New compensation rules for delayed and cancelled flights starting Sunday

WatchAs of Sunday, both major and smaller airlines will be forced to compensate customers whose flights are delayed or cancelled. On the surface it seems great but actually recouping the money could be a little more complicated.

It’s a dilemma many travellers have been faced with, arriving at the airport only to find out their flight has been delayed or cancelled.

Travellers are then left scrambling for solutions.

“We went through immigration and we were stuck in the departure lounge with no information, no Air Canada, nothing, and we left about four hours later,” said Victoria resident Barbara Macdougall who recently had a delayed flight.

But as of Dec. 15, new federal rules mandating compensation for delayed and cancelled flights will arrive in Canada as the second and final phase of the country’s new air passenger regulations.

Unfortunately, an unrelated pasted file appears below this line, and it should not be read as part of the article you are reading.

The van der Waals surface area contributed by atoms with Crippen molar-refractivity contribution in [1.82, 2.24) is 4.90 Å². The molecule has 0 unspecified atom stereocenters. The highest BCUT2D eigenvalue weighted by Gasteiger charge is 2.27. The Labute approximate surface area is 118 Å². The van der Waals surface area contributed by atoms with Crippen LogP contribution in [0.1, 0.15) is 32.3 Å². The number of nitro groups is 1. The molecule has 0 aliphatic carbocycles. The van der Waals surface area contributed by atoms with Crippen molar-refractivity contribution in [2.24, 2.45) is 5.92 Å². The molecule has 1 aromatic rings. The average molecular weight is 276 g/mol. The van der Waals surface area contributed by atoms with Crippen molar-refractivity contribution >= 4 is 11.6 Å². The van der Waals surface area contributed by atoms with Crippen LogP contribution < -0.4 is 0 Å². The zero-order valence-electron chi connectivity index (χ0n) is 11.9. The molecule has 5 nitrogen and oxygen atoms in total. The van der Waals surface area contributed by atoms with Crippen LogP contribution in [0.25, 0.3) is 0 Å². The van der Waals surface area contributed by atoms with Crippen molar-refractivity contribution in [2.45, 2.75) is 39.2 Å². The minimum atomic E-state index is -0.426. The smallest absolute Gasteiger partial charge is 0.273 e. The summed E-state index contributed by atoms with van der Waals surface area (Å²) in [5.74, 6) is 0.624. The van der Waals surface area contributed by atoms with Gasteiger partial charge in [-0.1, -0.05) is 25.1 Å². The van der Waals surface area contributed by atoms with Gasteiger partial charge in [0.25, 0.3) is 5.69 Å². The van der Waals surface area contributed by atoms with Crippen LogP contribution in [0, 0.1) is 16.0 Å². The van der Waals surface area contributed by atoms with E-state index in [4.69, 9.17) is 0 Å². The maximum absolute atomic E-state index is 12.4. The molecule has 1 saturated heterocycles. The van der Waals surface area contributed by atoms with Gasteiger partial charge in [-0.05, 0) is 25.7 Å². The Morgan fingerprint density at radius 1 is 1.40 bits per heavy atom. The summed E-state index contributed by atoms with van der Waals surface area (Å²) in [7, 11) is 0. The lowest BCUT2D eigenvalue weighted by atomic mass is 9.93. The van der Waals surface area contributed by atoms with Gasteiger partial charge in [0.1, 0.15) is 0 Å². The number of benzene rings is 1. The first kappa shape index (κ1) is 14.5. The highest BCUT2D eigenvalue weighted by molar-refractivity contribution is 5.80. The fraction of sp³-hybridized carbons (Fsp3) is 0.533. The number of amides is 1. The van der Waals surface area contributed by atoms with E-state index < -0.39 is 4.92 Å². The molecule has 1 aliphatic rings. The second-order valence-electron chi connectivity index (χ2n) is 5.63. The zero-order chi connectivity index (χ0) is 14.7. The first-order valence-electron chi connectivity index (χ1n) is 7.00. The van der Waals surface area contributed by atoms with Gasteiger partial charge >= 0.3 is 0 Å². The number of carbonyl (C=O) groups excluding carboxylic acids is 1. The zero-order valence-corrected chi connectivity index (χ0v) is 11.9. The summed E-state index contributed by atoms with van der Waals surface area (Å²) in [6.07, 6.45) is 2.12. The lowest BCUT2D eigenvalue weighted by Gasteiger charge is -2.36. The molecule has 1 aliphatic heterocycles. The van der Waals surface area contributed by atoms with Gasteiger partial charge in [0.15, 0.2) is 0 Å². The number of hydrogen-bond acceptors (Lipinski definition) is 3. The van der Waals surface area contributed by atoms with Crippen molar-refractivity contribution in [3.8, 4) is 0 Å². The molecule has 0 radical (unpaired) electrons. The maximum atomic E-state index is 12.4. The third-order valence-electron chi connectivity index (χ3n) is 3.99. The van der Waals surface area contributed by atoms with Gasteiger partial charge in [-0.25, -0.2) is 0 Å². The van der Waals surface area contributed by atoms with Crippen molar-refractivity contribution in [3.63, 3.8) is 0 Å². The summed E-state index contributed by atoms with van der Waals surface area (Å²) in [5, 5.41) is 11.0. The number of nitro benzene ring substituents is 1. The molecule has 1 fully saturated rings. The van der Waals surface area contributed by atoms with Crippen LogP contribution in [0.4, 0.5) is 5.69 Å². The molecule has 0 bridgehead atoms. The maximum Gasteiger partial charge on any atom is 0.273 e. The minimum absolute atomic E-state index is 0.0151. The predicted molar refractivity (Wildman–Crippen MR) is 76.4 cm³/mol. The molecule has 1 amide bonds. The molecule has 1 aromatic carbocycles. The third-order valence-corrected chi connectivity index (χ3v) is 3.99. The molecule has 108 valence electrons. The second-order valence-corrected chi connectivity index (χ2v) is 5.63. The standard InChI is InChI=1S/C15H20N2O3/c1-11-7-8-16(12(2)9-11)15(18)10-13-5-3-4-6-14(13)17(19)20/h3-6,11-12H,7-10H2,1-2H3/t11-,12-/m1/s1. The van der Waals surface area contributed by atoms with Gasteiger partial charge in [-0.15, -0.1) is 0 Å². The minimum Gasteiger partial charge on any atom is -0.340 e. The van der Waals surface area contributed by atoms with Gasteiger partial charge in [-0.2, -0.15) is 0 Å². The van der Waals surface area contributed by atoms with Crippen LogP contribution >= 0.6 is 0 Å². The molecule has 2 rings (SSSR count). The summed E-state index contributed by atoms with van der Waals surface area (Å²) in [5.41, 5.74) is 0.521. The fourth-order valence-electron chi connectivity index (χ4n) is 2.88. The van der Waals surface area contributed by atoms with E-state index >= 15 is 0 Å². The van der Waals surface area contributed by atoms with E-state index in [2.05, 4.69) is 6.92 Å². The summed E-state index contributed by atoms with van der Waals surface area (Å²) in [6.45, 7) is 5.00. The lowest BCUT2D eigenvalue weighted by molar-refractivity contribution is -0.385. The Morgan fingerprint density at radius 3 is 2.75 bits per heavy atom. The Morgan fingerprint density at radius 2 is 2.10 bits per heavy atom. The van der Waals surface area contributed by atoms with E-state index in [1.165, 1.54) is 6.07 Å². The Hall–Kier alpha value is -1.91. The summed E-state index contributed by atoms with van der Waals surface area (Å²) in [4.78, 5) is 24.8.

Phase one, which included compensation for overbooked flights and lost luggage, came into effect on July 15.

“Our goal was to move forward with both phases of the air passenger protection regulations in place. For airlines and for travelers, I am pleased to say that we have achieved that goal,” said Transport Minister Marc Garneau.

The new rules state that major airlines must compensate passengers for delays of three hours or more. The compensation is $400 hundred dollars for between three and six hours and up to $1000 dollars for delays of nine hours or more, as well as cancellations.

Smaller airlines will pay between $125 and $400.

But there’s a twist. Any cancellation or delay caused by weather or mechanical issues will not result in compensation.

“We think that’s a loophole that the carriers may take advantage of,” said Canadian Automobile Association spokesperson Ian Jack.

It was the Canadian Automobile Association who consulted on the regulations on behalf of customers.

“The carriers have always said that they’ve had their own internal policies and that they do compensate people under some circumstances. If that’s true, they shouldn’t really be paying out much more now than they were before,” added Jack.

A fine of $25,000 will be given to any airline that violates the rules.

Ben NesbitBen Nesbit

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